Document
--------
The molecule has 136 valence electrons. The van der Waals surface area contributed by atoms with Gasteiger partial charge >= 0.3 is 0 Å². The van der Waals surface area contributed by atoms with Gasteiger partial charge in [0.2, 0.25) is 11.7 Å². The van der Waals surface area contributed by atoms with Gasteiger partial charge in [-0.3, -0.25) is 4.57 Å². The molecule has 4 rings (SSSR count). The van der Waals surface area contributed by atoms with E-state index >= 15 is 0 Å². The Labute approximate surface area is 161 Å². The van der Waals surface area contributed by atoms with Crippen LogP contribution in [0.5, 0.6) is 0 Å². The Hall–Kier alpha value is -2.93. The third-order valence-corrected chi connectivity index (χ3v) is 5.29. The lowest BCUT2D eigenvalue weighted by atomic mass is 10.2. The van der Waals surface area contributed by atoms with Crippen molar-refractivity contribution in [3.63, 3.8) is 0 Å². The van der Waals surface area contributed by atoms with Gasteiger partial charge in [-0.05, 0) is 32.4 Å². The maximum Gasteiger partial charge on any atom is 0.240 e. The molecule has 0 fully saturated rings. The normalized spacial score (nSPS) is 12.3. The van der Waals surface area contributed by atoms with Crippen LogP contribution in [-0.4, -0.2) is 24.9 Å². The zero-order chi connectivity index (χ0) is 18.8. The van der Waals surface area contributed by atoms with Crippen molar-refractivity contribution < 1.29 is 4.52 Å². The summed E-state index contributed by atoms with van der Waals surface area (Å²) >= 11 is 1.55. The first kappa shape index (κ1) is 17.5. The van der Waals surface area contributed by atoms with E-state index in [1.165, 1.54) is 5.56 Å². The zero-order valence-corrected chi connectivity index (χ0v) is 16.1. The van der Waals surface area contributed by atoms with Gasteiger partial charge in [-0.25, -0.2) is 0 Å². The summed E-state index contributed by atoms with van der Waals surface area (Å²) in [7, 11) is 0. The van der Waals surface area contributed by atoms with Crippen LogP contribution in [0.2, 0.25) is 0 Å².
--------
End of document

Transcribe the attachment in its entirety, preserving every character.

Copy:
The molecule has 136 valence electrons. The van der Waals surface area contributed by atoms with Gasteiger partial charge >= 0.3 is 0 Å². The van der Waals surface area contributed by atoms with Gasteiger partial charge in [0.2, 0.25) is 11.7 Å². The van der Waals surface area contributed by atoms with Gasteiger partial charge in [-0.3, -0.25) is 4.57 Å². The molecule has 4 rings (SSSR count). The van der Waals surface area contributed by atoms with E-state index >= 15 is 0 Å². The Labute approximate surface area is 161 Å². The van der Waals surface area contributed by atoms with Crippen LogP contribution in [0.5, 0.6) is 0 Å². The Hall–Kier alpha value is -2.93. The third-order valence-corrected chi connectivity index (χ3v) is 5.29. The lowest BCUT2D eigenvalue weighted by atomic mass is 10.2. The van der Waals surface area contributed by atoms with Crippen molar-refractivity contribution in [3.63, 3.8) is 0 Å². The van der Waals surface area contributed by atoms with Gasteiger partial charge in [-0.05, 0) is 32.4 Å². The maximum Gasteiger partial charge on any atom is 0.240 e. The molecule has 0 fully saturated rings. The normalized spacial score (nSPS) is 12.3. The van der Waals surface area contributed by atoms with Crippen LogP contribution in [-0.4, -0.2) is 24.9 Å². The zero-order chi connectivity index (χ0) is 18.8. The van der Waals surface area contributed by atoms with Crippen molar-refractivity contribution < 1.29 is 4.52 Å². The summed E-state index contributed by atoms with van der Waals surface area (Å²) >= 11 is 1.55. The first kappa shape index (κ1) is 17.5. The van der Waals surface area contributed by atoms with E-state index in [1.165, 1.54) is 5.56 Å². The zero-order valence-corrected chi connectivity index (χ0v) is 16.1. The van der Waals surface area contributed by atoms with Gasteiger partial charge in [-0.25, -0.2) is 0 Å². The summed E-state index contributed by atoms with van der Waals surface area (Å²) in [7, 11) is 0. The van der Waals surface area contributed by atoms with Crippen LogP contribution in [0.2, 0.25) is 0 Å².